African-American activist Rosa Parks (1913-2005) famously stood up for the Civil Rights Movement by sitting down in a segregated section of a Montgomery, Alabama bus in 1955.
Jailed for refusing to give up her seat at the front of the bus at a time when segregation laws reserved the section for whites only, Parks quickly became a symbol of the freedom movement.
The storied Montgomery Bus Boycott followed Parks’ civil disobedience; Blacks refused to ride buses in the Southern city for a full year until the Supreme Court ruled bus segregation laws unconstitutional.
Other African-Americans had previously defied the unjust law—Irene Morgan, Sarah Louise Keys, Claudette Colvin and Lizzie Jennings among them—but the National Association for the Advancement of Colored People (NAACP) decided to use 42-year-old Parks as a case study to challenge racial segregation.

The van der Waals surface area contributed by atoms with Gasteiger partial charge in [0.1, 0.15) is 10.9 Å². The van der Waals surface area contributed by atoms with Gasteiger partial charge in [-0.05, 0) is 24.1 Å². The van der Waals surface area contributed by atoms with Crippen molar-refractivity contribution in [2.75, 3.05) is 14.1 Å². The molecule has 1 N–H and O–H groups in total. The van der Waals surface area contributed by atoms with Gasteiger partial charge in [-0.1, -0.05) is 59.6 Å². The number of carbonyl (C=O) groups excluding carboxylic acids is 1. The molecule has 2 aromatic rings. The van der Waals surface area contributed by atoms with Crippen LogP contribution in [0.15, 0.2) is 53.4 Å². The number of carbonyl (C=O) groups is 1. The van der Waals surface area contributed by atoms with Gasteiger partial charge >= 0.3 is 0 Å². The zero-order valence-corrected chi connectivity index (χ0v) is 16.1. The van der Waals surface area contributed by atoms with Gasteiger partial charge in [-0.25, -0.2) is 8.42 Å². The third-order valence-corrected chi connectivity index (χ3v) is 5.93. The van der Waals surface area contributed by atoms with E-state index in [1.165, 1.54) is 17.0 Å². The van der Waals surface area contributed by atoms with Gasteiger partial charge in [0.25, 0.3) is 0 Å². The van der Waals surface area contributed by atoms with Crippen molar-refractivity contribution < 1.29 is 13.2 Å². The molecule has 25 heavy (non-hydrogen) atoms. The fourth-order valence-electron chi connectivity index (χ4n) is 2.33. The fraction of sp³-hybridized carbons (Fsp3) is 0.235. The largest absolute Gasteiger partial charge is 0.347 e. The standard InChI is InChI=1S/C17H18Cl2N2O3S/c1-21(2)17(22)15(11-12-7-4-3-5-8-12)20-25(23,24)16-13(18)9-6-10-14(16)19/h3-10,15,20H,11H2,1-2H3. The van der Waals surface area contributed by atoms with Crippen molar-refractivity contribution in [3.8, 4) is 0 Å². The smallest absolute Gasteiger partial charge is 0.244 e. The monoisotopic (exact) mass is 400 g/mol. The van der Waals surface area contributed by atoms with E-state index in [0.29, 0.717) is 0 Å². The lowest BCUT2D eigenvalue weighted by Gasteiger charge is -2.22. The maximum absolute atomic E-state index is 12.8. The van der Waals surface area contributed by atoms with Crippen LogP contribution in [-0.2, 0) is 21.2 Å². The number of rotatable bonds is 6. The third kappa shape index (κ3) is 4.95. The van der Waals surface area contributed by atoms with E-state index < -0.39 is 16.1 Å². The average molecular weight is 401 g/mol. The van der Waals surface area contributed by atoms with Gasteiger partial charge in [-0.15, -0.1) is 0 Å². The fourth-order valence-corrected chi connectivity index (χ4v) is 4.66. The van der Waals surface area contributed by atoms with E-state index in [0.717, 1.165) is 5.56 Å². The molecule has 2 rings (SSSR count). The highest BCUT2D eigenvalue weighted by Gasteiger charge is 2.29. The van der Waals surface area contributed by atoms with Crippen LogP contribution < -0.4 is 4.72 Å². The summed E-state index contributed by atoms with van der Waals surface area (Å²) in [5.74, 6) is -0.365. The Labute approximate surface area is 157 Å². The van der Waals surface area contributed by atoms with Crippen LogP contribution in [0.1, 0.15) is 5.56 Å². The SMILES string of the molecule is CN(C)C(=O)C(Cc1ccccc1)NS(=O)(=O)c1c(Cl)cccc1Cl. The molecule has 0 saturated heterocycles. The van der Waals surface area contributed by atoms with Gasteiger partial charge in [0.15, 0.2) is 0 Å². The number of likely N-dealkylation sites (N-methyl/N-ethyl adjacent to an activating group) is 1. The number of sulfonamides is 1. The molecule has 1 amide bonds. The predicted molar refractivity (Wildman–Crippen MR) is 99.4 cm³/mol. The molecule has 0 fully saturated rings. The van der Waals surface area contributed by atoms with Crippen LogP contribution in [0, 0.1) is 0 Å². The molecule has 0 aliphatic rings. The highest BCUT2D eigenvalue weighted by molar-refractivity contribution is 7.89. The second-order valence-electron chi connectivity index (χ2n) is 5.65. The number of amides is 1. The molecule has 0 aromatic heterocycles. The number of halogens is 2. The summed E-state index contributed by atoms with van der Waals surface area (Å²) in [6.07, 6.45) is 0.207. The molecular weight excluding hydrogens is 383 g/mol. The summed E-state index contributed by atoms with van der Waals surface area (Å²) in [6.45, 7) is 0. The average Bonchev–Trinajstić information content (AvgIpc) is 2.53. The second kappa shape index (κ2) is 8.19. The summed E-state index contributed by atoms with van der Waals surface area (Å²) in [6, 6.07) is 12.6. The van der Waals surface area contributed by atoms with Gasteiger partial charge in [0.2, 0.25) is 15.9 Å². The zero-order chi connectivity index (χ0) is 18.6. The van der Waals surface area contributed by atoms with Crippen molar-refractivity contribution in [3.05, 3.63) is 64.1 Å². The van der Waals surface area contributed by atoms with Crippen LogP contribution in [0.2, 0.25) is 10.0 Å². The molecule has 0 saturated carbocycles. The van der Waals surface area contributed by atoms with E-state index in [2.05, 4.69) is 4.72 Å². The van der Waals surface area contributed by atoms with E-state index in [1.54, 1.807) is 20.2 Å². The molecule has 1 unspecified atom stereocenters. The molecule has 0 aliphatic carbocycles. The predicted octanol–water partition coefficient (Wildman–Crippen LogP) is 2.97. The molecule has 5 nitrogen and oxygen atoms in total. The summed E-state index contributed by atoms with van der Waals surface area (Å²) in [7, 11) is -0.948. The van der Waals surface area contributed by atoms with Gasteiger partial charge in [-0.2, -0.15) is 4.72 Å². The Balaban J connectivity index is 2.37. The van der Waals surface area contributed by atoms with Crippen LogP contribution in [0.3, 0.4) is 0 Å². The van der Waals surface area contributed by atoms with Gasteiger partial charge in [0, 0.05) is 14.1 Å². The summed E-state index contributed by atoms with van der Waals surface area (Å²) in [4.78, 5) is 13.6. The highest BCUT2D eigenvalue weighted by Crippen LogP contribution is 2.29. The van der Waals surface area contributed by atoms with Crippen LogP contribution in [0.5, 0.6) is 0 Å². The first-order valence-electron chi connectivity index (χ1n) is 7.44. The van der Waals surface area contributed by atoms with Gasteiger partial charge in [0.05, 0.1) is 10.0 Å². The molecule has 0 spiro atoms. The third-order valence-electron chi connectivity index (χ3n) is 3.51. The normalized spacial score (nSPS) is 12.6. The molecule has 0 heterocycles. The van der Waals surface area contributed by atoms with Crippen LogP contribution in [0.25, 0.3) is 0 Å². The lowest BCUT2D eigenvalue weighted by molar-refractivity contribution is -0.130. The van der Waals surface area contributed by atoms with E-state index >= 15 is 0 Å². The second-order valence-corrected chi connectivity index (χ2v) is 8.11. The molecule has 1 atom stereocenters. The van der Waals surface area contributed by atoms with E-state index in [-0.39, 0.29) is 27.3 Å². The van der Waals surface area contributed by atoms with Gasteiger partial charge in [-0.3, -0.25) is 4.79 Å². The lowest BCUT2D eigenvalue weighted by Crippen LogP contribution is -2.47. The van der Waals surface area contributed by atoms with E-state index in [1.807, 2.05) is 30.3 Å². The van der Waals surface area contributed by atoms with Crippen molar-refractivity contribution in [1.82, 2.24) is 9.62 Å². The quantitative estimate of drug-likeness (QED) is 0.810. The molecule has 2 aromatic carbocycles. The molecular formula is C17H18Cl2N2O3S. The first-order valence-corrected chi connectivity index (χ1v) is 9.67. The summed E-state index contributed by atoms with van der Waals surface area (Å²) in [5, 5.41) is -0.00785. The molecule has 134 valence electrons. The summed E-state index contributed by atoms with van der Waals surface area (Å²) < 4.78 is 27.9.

An NAACP secretary at the time, Parks soon began organizing protests with civil rights leaders like Dr. Martin Luther King, Jr.
Decades after the bus boycott and passage of the Civil Rights Act, Parks championed the cause of education. She co-founded both the Rosa L. Parks Scholarship Foundation for high-school seniors headed to college, and the Rosa and Raymond Parks Institute for Self-Development.
Parks’ 1995 memoir, Quiet Strength, details her experience with the Montgomery Bus Boycott and her dedication to higher education for African-American youth.